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GS1 is a neutral, not-for-profit, international organization that develops and maintains standards for supply and demand chains across multiple sectors.
With local Member Organizations in over 110 countries, GS1 works with communities of trading partners, industry organizations, governments and technology providers and responds to their business needs through the adoption and implementation of global standards.
GS1 has over a million employee companies across the world, executing more than six billion transactions daily using GS1 standards.
Most companies initially come to GS1 to get a bar code number for their products. However, GS1 standards provide a much wider framework for supply chain visibility. The current architecture of GS1 standards is as follows:
- Identify: Standards for the identification of items, locations, shipments, assets, etc.. and associated data
- Capture: Standards for encoding and capturing data in physical data carriers such as barcodes and RFID tags
- Share: Standards for sharing data between parties
GS1 identification standards do not provide identification of country of origin for a given product. Member companies may manufacture products anywhere in the world.
GS1 is focused on three primary sectors:
- Consumer Goods & Retail
- Transport & Logistics
Additionally, it does work in a number of other sectors as driven by local needs. Other sectors include:
- Apparel/General Merchandise
- Retail Grocery
- Fresh Foods
Links to other international standards organisations
GS1 partners with the following international standard bodies:
- ISO, the International Organization for Standardization
- ISO/IEC JTC 1, the Joint Technical Committee responsible for information and communication technology standards
- UN/CEFACT, the United Nations Centre for Trade Facilitation and Electronic Business
- ITU-T, the International Telecommunications Union standardization sector
Key dates in GS1's history are as follows:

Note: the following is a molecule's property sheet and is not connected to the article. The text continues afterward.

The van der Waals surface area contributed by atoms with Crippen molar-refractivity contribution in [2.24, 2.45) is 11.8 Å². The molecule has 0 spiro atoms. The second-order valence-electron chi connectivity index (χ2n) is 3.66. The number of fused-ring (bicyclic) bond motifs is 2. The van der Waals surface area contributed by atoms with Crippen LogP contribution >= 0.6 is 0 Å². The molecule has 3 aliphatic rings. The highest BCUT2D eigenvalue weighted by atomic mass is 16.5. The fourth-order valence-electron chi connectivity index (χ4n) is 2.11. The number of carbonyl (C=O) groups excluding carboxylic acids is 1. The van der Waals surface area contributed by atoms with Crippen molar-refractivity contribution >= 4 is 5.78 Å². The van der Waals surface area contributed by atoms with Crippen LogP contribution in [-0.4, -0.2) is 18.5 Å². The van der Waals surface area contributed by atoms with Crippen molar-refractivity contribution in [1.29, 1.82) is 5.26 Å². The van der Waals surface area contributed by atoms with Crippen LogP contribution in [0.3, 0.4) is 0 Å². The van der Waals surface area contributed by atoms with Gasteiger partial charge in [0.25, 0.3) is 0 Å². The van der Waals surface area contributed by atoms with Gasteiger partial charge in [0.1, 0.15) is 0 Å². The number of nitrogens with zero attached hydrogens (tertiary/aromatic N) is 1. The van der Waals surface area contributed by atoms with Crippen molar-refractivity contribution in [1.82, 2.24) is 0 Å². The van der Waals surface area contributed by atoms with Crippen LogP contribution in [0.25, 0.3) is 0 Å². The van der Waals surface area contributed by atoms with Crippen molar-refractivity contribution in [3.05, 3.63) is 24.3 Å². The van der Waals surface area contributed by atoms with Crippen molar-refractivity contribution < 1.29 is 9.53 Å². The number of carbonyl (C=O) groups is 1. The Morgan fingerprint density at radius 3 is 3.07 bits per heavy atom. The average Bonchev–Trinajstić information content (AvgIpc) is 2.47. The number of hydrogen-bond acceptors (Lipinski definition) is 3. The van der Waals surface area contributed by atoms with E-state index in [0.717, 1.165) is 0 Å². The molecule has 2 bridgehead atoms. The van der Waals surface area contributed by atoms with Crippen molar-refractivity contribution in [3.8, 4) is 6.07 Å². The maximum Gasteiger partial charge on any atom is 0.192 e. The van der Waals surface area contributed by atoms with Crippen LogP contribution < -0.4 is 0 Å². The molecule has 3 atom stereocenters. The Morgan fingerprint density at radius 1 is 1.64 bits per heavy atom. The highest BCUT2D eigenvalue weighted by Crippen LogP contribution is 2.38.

- 1973: Industry leaders in the United States select a single standard for product identification—the Universal Product Code symbol—over seven other options. Still in use today, the U.P.C. was the first GS1 barcode.
- 1974: The Uniform Code Council (UCC) is established in the United States as a not-for-profit standards organization
- 1974: A pack of Wrigley's gum becomes the first product to be scanned with a GS1 barcode in a Marsh supermarket in Troy, Ohio, United States.
- 1977: The European Article Numbering (EAN) Association is established as an international not-for-profit standards organization. With a head office in Brussels, Belgium, the EAN Association has 12 founding Member Organizations from European countries.
- 1990: The Uniform Code Council (UCC) and EAN International (EAN) sign a cooperative agreement formalizing their intent to co-manage global standards.
- 2005: A new name for the organization, GS1, is launched worldwide.
- List of GS1 member organizations
- List of GS1 country codes
- Global Trade Item Number
- Global Document Type Identifier
- Global Location Number
- Global Shipment Identification Number (GSIN)
- Global Data Synchronization Network (GDSN)
- Global Identification Number for Consignment
- Global Electronic Party Information Register (GEPIR)
- Serial Shipping Container Code
- GS1 EDI
- EPCglobal: global standards for RFID object tags
- Global Product Classification GPC
- GS1 US maintainer of Universal Product Code (UPC numbers)
Notes and references
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